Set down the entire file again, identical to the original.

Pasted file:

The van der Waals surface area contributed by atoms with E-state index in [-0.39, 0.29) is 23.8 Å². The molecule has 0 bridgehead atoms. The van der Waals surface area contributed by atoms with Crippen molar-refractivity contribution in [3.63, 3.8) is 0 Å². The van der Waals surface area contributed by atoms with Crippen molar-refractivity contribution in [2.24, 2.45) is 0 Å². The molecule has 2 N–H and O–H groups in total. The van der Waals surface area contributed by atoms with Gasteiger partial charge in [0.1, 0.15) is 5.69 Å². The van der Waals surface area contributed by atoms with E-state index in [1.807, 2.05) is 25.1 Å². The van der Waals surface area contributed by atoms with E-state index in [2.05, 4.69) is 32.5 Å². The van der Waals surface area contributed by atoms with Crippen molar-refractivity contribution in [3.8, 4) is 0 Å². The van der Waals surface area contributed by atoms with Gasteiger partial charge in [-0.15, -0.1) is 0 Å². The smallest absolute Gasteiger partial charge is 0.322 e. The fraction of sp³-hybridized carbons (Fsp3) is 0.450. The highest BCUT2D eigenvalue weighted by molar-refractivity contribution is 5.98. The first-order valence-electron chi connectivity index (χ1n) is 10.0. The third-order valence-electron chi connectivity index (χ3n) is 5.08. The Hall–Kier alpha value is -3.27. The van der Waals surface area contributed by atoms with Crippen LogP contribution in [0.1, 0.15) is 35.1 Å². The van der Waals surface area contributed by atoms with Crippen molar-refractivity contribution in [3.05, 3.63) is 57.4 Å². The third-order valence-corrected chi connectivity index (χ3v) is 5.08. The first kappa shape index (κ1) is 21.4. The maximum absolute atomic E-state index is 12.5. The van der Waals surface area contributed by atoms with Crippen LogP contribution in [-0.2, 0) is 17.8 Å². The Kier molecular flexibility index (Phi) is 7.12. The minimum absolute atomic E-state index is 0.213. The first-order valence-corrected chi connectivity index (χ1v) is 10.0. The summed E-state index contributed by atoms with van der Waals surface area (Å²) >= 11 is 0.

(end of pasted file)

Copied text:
The van der Waals surface area contributed by atoms with E-state index in [-0.39, 0.29) is 23.8 Å². The molecule has 0 bridgehead atoms. The van der Waals surface area contributed by atoms with Crippen molar-refractivity contribution in [3.63, 3.8) is 0 Å². The van der Waals surface area contributed by atoms with Crippen molar-refractivity contribution in [2.24, 2.45) is 0 Å². The molecule has 2 N–H and O–H groups in total. The van der Waals surface area contributed by atoms with Gasteiger partial charge in [0.1, 0.15) is 5.69 Å². The van der Waals surface area contributed by atoms with E-state index in [1.807, 2.05) is 25.1 Å². The van der Waals surface area contributed by atoms with E-state index in [2.05, 4.69) is 32.5 Å². The van der Waals surface area contributed by atoms with Crippen molar-refractivity contribution in [3.8, 4) is 0 Å². The van der Waals surface area contributed by atoms with Gasteiger partial charge in [-0.15, -0.1) is 0 Å². The smallest absolute Gasteiger partial charge is 0.322 e. The fraction of sp³-hybridized carbons (Fsp3) is 0.450. The highest BCUT2D eigenvalue weighted by molar-refractivity contribution is 5.98. The first-order valence-electron chi connectivity index (χ1n) is 10.0. The third-order valence-electron chi connectivity index (χ3n) is 5.08. The Hall–Kier alpha value is -3.27. The van der Waals surface area contributed by atoms with Crippen LogP contribution in [0.1, 0.15) is 35.1 Å². The van der Waals surface area contributed by atoms with Crippen molar-refractivity contribution in [3.05, 3.63) is 57.4 Å². The third-order valence-corrected chi connectivity index (χ3v) is 5.08. The first kappa shape index (κ1) is 21.4. The maximum absolute atomic E-state index is 12.5. The van der Waals surface area contributed by atoms with Crippen LogP contribution in [-0.2, 0) is 17.8 Å². The Kier molecular flexibility index (Phi) is 7.12. The minimum absolute atomic E-state index is 0.213. The first-order valence-corrected chi connectivity index (χ1v) is 10.0. The summed E-state index contributed by atoms with van der Waals surface area (Å²) >= 11 is 0.